Independent Theatre in Germany
In search of new forms of theatre

Showcase Beat le Mot „ALLES“
Showcase Beat le Mot „ALLES“ | Photo (detail): Robin Junicke

Independent theatre has always played an important part in Germany. For some time now, it has also conquered the municipal theatre scene.

Every two years the Impulse Festival presents the most important independent theatre productions from German-speaking countries in various cities of North Rhine-Westphalia. Shown there are works that often test, question and reflect upon the very art form of theatre, ranging from documentary theatre to works in urban space and installations. As aesthetically various as these productions may be, they all have in common that they have arisen outside the established structures of municipal theatre. Many of the groups that have been invited in recent years are organized as collectives and have no individual directors – for example, Gob Squad, Showcase Beat le Mot, Rimini Protokoll, Andcompagny&Co. and She She Pop. The working form of the collective has become a hallmark of the independent scene, especially in contrast to the institutionalized theatre and its established hierarchies.

New freedom

The collectives are in the tradition of independent theatre that was founded in the 1960s and 70s in deliberate rejection of established hierarchal working methods. Independent theatre saw itself as an alternative to the prestige stages of the municipal theatre and its related structures. For a long time this demarcation was mainly about an ideological struggle between the classical canon and a middle-class orientation on the one hand and experimental forms and a different access to the audience on the other. Today the situation is different. There are groups that are considered part of the independent scene that produce and present their works at municipal theatres. At the same time, many larger theatres now venture scenic experiments that are not possible within the context of independent theatre because of economic constraints. The polarization has also been increasingly questioned at the political level: in the contrast, independent theatre is often assigned the role of the young up-and-coming outsider, whose legitimacy is constantly in question. This view altogether fails to take into account the range and importance of independent theatre.

New ways and means

There are certainly fundamental differences in the form of independent and municipal theatre. And the Impulse Festival and its invited guests could serve as an example of the potential that exists in independent theatre. What distinguishes all these groups is that they work not within previously defined structures, but rather themselves define their structures. They are not appointed to a theatre by a public body, but rather themselves seek their venue and their funding. For each project they themselves set the conditions and requirements of production. Of course, these forms are also subject to guidelines: juries award funding and the time frame of the funding influences aesthetic decisions. But the method of working, how the work is produced, who rehearses with whom and in what way, is negotiated anew with respect to the aesthetic requirements in each production process. In this sense, such a method of production, which creates and reflects upon its own conditions, may be seen as a kind of research whose object is the theatre and social structures. The production of theatre becomes inseparable from the aesthetics that produces it.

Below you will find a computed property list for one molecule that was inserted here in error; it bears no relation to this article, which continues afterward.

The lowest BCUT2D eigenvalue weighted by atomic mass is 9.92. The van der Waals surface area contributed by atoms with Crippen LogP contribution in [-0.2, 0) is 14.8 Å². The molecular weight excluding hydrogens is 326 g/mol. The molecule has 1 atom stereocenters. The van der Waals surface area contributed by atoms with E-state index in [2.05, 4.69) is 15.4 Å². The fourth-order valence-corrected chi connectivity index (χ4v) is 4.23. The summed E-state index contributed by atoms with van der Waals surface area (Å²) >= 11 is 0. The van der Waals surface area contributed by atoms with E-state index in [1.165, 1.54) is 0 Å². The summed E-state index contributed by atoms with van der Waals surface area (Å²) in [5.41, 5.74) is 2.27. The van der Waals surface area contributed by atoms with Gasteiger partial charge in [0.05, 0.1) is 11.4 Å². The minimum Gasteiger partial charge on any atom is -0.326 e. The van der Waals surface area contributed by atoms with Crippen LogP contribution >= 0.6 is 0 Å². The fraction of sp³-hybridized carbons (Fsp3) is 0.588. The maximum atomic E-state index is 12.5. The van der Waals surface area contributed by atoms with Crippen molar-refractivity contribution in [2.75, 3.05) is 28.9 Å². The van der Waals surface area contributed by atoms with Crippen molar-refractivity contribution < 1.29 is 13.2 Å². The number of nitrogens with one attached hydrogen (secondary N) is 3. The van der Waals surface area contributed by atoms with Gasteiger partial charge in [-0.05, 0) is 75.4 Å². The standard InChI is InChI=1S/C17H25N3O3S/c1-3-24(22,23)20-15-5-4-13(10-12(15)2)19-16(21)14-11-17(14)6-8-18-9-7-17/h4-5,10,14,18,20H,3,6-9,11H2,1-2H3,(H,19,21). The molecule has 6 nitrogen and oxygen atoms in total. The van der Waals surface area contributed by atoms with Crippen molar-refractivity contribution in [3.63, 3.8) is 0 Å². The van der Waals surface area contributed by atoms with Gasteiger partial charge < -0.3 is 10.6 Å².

Here the concept of independent theatre gains a new meaning. Independent theatre then means to be free in the best sense from the constraints of institutional, architectural and aesthetic stipulations. Bound up with this is the freedom to develop a production from its concept and text to its actual staging, the freedom to try out different forms of work, different working contexts.

New forms of theatre

The potential for the development of new forms of theatre that lies in such ways of working is apparent in the innovative impulses that have come and continue to come from the independent scene. They have influenced fundamentally the aesthetics of municipal theatres – whether through spatial concepts that go beyond the architecture of institutional theatre buildings, the use of non-professional actors or new participative forms in which the role of the audience is re-defined. Each of these approaches requires different forms of collaboration in the process of production: in the treatment of public space, in the search for a different concept of acting, in a new relationship to the audience. This includes continually developing the methods of working, negotiating structures of remuneration, seeking new spaces and new partners. Here, in the constant re-invention of theatre at the levels of both aesthetics and production, lies the special potential of independent theatre.